Tuesday, November 18, 2014

Death of a Dutchman: Review

Marshal Salvatore Guarnaccia's superiors are all for calling the death of a Dutch jeweler a suicide. They'd actually like to be able to call it an accident--just to make it easier for the widow. But Guarnaccia, who found the dying man when he was paying a visit to an elderly recluse, doesn't believe it. He can't forget the jeweler's last words, "It wasn't her" and he can't forget the way the room looked and the fact that the elderly woman had heard the jeweler and an unknown woman fighting earlier. The dedicated officer is puzzled and suspicious and must work his way through official red tape, complaining tourists, rumors of terrorists, the oppressive July heat, and the dead man's troubled past in order to discover the truth.

I really want to like Marshal Guarnaccia. I really do. Other reviewers on GoodReads have compared the Marshal to Columbo. I'd say that the Marshal doesn't even have the confidence of Columbo. He has no self-confidence whatsoever--even though he is obviously a much better detective (and far more dedicated to the truth than some of his counterparts and superiors). He is a likeable character in a Droopy, the cartoon dog, sort of way. He's so self-conscious you feel obligated to like him. But I've finally decided that these books just aren't for me. This is the third Guarnaccia book I've read and I find it hard to want to read a story where you feel like the main character is swimming upstream the entire time. He continually has no confidence in himself and tells us over and over that he doesn't have the authority to investigate. As an author, why in the world would you want to saddle yourself with a "detective" who's a member of the official police force but who really doesn't have the authority to conduct investigations. But does anyway? And solves them--but isn't really recognized for doing so and doesn't get to have authority to solve future ones....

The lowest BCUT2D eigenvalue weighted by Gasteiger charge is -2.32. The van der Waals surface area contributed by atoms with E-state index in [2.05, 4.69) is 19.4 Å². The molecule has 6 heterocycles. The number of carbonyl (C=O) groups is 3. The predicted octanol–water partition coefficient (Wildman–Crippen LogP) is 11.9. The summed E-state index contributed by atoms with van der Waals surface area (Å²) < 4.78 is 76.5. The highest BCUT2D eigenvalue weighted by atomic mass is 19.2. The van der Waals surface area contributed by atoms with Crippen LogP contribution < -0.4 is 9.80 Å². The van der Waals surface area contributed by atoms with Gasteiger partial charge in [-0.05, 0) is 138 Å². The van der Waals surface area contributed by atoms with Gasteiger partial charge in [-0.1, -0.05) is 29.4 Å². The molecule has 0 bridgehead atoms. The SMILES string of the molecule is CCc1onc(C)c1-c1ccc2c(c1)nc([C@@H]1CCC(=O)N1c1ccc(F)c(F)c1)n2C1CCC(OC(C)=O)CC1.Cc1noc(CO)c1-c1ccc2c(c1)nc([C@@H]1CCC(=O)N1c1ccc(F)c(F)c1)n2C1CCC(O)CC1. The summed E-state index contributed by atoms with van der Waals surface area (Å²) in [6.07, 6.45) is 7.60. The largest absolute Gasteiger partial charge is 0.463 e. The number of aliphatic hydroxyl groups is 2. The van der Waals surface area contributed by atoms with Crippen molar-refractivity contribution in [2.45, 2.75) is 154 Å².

This story seemed particularly convoluted to me and despite the blurb from Kirkus Reviews on the back of my edition, I see no connection to Agatha Christie plots whatsoever and no real evidence of "gentle Italian comedy." Given what happens to one of the younger officers at the end...it's more of an Italian tragedy. McNabb's best quality is still her ability to describe Florence in such an appealing manner and to make the reader feel as though they are there. This would be why I'm givng a ★★ -rating and not just one.

4 comments:

bloodymurder said...

I tend to not read foreign views of Italians as I usually get annoyed by innacuracies and this one is probably not going to make me change my mind by the sound of things! Florence is a lovely place though ...

Bev Hankins said...

Sergio, I just don't get these at all. If i hadn't picked this one up long ago (before the last one I read was sent to me as an ARC), then I wouldn't have read it. And I won't be picking up any more...

fredamans said...

I'm big on foreign reads, but not this one. It just doesn't appeal to me.
Great, constructive review!

TracyK said...

Oh, no. I read the first one a few years ago and I remember liking it somewhat. I have this second one... I hope I like it better than you did.

What I don't understand is why everyone has to compare books to Christie's ... or any other author for that matter. Very irritating.